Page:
I only write this as a public service message. Don’t get me wrong, I am not necessarily blaming big box stores for their inventory. I don’t know how some of the varieties are chosen and how they are labeled, but the consumer must be wary when shopping at these locations. This past weekend I visited a big box store for a few items I needed. I didn’t need any fruit plants, but I decided to take a look at what was available. Needless to say, I was dismayed at the selection. Where do I begin?
Available grape vine varieties: Concord, Flame Seedless, Black Monukka, Mars, Thompson Seedless. Problem: All of these are not resistant to Pierce’s Disease and will die within a couple of years at most. There were no muscadine varieties available at this location in south Mississippi. It boggles the mind. Solution: Do some serious research before buying grapes in the Deep South. Muscadines are the best option. Some bunch grapes do have potential, but are not usually very common in the nursery trade.
Available blueberry varieties: Legacy, O’Neal. Problem: There is no problem with these per se, except that one was mislabeled as a rabbiteye variety (Vaccinium virgatum) and the other a wild blueberry species (Vaccinium darrowii) when they are actually southern highbush (Vaccinium spp.). I did not see any rabbiteye varieties (although I did not look at every plant). Rabbiteye varieties are the best option for a homeowner here. Solution: Southern highbush blueberries are partially self-fertile but will do better with a pollinizer. Rabbiteye varieties require planting two different varieties with overlapping bloom times. None of this information was available on the labeling at the store. Local nurseries will have a better selection.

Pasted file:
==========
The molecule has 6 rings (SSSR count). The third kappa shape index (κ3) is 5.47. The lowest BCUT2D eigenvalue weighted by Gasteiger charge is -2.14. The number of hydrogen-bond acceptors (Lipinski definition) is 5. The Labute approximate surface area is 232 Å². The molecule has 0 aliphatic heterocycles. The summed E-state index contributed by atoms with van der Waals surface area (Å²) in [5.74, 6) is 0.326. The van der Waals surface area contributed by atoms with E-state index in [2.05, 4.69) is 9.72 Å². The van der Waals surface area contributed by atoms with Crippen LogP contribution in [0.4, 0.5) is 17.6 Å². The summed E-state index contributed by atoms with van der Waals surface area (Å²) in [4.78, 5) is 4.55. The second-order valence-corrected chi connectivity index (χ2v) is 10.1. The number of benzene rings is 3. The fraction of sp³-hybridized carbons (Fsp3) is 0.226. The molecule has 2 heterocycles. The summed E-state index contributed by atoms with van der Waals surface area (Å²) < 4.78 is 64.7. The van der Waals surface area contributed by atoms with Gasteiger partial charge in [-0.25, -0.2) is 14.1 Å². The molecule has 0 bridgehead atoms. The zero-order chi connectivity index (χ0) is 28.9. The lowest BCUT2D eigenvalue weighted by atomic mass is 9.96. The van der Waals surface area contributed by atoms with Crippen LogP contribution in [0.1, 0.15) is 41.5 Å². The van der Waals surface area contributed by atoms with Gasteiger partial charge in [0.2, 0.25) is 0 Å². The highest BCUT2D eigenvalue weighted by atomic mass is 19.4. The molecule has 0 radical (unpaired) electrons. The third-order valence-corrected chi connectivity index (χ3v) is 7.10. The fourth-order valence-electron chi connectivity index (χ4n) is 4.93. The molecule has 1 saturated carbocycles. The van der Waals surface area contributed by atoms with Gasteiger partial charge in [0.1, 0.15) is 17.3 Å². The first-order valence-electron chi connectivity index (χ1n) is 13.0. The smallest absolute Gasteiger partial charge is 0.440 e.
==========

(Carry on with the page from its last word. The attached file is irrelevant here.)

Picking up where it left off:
Available pecan variety: Elliot. Problem: There were two tags on the tree. One said ‘Elliot’ pecan and the other said “ungrafted seedling”, which means it is NOT Elliot, but seedling of Elliot. This is very misleading. Someone thinking they were getting an Elliot may end up disappointed. A seedling of Elliot may or may not have some of the Elliot traits that make it desirable to grow. Pecan trees also need to have two different varieties with overlapping bloom periods in order to produce nuts. In this case there was only one type available. Solution: Local nurseries may not have the best selection. The internet is your friend in this case. Most pecan trees come from AL, GA, or TX, although if you search hard enough you can find some in MS. A homeowner should choose varieties that are resistant to pecan scab. If you don’t and do not plan to control the disease, it is really a waste of your time, money, and effort.
Available bramble variety: Boysenberry. Problem: Boysenberry is a hybrid raspberry x blackberry cross that originates from the west coast of the U.S. and is not especially tolerant of high heat conditions. Coupled with the high humidity and prodigious spring rainfall it is a recipe for poor plant production. It was also mislabeled as Rubus ursinus. Solution: Many blackberry varieties are available that will grow and produce in the Deep South. Raspberries fair less well because they too do not tolerate the heat as well as blackberries. I have seen blackberry varieties available at local nurseries recently, namely Kiowa, Apache, and Brazos (!). These are far better options than Boysenberry in our area, although the thorny types will have problems with rosette (double blossom) fungus.
There were probably other fruiting plants that I didn’t look at too closely at to see if there were problems with them as well. The real lesson here is this: Know what you are looking for and why. Realize that all blueberries or grapes or pecan are not created equal. Some do well here and some do not. Mislabeling is not a new thing in the nursery trade, but seeing the grievous errors in these examples made me cringe. Before buying at the big box store near you, educate yourself on the crop you wish to purchase, talk to the folks in the garden center, and if you are not satisfied go somewhere else. Contact your local county Extension office for more information on fruit crops for your area. Or feel free to contact me. I can help.